Sunday, March 29, 2009

smith & wesson meet bartles & jaymes

Yesterday's wino wonderland at dba256 was big fun. The organizer (gotta think of a smartass pseudonym for him/her!) was worried that there wouldn't be enough people, but I gotta tell ya, Pomona Heritage rep-re-SENT!

Here's what we drank:

1. A sauvignon blanc from the Marlborough region of New Zealand (I didn't get the name).
2. A Santa Rita chardonnay from Chile.
3. A Barreto Cellars tempranillo from Lodi.
4. A Ventana merlot from the Arroyo Seco area of Monterey.

The wines were good, although I volunteer to help bargain on a price for future adventures, as it was rather overpriced. But it was great to see people I know and meet people I didn't. And of course I'm always eager to support a local business, even one with two @#$% TVs over the bar (hi, Ron!).

Oh, yeah, I took a pikkie. Don't worry, folks -- I actually braved the ever-daunting Photoshop to blur out the faces, so as not to violate folks' privacy. But I didn't blur out the evidence of a great time being had by all, I hope.
That was the Bartles & Jaymes part of the show; the Smith & Wesson part is, WHAT THE HECK IS UP WITH ALL THIS GUNFIRE?!?!?!? (Aren't you proud of me for saying "heck" instead of what I was really thinking?) Tonight is the third night this week I've heard the telltale pop!-pop!-pop! as I'm lolling on the couch of an evening. Does an economy down the crapper make people want to go shoot off a few rounds, and if so, why do it on Pearl Street instead of Wall Street?


Anonymous said...

Was it gunfire or possibly your ears popping from too much wine?

Anonymous said...

Ren better start worrying if us riff-raff start taking pictures!

I'm thinking the gunfire appearing in communities like Pomona reflects the success of socioeconomic policies that limit the criminally-inclined (not white collar crime) to certain areas or cities. I'm not suggesting the crime problem is caused by poverty, but rather that the gun-firing type of criminal is more likely to be poor. Force all cities to provide affordable housing and then all americans can share the burden.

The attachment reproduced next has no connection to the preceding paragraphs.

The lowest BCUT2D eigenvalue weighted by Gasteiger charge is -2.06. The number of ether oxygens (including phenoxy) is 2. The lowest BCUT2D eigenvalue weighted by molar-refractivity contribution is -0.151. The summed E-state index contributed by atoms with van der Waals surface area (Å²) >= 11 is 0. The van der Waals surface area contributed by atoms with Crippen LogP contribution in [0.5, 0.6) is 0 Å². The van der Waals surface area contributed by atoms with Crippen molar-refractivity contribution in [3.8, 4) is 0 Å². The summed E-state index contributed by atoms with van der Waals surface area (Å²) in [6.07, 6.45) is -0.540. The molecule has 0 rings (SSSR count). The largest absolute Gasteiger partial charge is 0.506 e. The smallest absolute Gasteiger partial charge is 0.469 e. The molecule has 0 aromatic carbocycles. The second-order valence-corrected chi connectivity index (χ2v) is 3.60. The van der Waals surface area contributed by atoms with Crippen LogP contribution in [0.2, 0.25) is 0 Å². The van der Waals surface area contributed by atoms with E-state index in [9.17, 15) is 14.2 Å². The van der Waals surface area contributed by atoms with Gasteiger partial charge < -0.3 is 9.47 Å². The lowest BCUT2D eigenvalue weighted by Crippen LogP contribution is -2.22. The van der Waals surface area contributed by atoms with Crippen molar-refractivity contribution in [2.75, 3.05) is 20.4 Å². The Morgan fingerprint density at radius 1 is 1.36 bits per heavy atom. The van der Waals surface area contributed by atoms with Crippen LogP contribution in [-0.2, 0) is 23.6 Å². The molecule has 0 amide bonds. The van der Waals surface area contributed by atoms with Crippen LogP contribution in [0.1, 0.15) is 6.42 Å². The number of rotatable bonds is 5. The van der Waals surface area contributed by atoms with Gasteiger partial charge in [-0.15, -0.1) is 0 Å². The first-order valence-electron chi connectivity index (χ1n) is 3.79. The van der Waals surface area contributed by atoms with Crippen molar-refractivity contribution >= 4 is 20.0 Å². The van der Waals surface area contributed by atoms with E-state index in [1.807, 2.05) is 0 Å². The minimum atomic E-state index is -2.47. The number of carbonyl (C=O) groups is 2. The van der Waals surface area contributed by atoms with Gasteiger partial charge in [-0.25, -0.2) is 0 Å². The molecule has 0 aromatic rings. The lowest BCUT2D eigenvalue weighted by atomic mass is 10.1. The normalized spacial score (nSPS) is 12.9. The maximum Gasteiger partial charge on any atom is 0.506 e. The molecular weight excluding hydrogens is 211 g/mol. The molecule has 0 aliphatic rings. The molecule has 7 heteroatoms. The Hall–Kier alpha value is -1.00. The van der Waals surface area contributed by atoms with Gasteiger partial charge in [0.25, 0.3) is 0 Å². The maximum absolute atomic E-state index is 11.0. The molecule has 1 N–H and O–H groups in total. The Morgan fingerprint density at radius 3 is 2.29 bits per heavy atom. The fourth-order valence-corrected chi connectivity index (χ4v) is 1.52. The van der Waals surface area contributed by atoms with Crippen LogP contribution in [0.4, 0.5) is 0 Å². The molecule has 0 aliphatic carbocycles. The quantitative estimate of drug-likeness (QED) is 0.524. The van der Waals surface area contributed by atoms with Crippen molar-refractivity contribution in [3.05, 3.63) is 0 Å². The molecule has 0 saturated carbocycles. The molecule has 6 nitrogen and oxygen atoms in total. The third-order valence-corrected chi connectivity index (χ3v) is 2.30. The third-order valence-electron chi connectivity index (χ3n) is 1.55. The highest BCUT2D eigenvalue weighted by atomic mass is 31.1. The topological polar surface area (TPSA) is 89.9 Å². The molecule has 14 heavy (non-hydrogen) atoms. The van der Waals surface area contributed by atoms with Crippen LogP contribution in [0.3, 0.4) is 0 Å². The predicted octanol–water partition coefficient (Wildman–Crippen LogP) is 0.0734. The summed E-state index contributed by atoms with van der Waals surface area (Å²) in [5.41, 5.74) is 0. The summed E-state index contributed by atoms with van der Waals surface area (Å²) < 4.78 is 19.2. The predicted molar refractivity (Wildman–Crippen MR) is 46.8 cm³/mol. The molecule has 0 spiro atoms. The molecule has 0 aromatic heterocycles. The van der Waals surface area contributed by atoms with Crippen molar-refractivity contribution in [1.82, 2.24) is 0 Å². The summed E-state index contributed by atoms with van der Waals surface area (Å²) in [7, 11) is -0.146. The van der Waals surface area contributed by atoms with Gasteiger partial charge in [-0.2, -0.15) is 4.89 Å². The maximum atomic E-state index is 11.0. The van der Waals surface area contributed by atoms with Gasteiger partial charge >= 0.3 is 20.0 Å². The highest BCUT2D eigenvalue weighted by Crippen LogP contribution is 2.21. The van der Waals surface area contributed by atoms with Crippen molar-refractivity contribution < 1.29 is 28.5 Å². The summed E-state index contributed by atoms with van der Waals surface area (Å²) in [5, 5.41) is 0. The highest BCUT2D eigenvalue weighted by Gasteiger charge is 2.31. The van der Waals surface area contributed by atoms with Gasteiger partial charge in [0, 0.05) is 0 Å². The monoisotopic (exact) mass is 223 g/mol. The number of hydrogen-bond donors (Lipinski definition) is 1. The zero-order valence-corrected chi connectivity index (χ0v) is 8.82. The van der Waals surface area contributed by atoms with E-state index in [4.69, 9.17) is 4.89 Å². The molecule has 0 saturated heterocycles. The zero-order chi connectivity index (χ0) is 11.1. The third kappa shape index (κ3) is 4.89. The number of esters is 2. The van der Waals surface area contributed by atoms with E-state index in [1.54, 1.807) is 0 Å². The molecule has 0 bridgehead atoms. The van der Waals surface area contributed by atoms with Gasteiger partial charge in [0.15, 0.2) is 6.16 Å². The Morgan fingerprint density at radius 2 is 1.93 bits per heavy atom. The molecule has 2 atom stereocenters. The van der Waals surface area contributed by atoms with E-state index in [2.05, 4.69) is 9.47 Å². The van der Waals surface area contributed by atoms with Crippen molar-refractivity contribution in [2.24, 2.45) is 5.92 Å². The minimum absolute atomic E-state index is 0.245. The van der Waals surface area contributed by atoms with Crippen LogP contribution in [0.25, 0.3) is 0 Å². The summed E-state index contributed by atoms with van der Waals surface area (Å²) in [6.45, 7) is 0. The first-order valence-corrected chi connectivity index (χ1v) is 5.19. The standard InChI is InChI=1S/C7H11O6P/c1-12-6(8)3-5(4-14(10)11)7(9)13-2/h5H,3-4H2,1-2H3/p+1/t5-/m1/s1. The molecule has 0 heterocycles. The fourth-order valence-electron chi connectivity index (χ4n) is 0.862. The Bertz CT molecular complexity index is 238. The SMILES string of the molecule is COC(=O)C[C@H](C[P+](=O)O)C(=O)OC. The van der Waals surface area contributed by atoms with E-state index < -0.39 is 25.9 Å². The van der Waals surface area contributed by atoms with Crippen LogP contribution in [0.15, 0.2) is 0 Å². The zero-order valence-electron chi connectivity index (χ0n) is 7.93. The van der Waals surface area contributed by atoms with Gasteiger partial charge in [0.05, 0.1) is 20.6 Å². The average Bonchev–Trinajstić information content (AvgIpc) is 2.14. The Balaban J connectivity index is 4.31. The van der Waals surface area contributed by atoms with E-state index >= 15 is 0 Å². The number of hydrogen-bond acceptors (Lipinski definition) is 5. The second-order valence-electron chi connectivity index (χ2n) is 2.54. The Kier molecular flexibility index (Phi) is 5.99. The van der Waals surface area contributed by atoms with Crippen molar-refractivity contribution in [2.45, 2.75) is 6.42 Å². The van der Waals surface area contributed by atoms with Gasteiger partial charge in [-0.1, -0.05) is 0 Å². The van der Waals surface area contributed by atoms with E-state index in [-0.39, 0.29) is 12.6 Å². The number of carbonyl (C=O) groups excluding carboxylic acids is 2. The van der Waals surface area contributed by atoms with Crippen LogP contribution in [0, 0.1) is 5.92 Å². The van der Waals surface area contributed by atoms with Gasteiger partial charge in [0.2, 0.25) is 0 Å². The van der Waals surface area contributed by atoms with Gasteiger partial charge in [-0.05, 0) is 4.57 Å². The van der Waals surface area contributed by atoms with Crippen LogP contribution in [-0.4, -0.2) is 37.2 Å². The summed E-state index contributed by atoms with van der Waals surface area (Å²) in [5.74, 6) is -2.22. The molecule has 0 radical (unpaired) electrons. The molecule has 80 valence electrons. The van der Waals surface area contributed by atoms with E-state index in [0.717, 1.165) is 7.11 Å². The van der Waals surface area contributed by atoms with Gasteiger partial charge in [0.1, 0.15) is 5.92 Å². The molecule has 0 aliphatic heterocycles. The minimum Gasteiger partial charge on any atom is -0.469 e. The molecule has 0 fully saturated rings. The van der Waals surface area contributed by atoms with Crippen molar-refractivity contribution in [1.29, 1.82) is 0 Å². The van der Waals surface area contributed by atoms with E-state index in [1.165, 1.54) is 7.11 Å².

Anduhrew said...

I just read this from a blog i visit
Bullets From the Drug War
maybe that's a reason

Ren said...

Hey I dont give a rats ass just as long you get my good side and I have my number one finger up.

Anduhrew said...

the connection between poverty and homicide is a myth. Perfect example: Nicaragua, it's the second poorest country in the western hemisphere but also one of the safest

Anonymous said...

Sorry, you need to reread what I'm saying. I'm not suggesting that poverty is creating the criminal, but instead the type of criminal willing to shoot a gun is more likely to be poor. You actually support part of my argument with your reference to Nicaragua.

If you track where parolees might live, do we find a greater correlation with poor residential areas or wealthy ones? Are less affluent cities (and residents) carrying a larger crime burden. Compare the percentage of city budget that goes to the police department in Claremont, LaVerne and Pomona and you'll see my point.

I'm just trying to answer Meg's question by pointing to public policy and not economics.

Pride in Garfield Park said...

Thankfully, the night sky over Garfield Park has been on the quiet side this past month.

Anduhrew said...

oh my bad. I switched the causality around. i basically "read" your comment backwards.
I do believe that even in poor communities with the right type of community involvement and attitude in the city, crime can be reduced without an increase in economic buoyancy.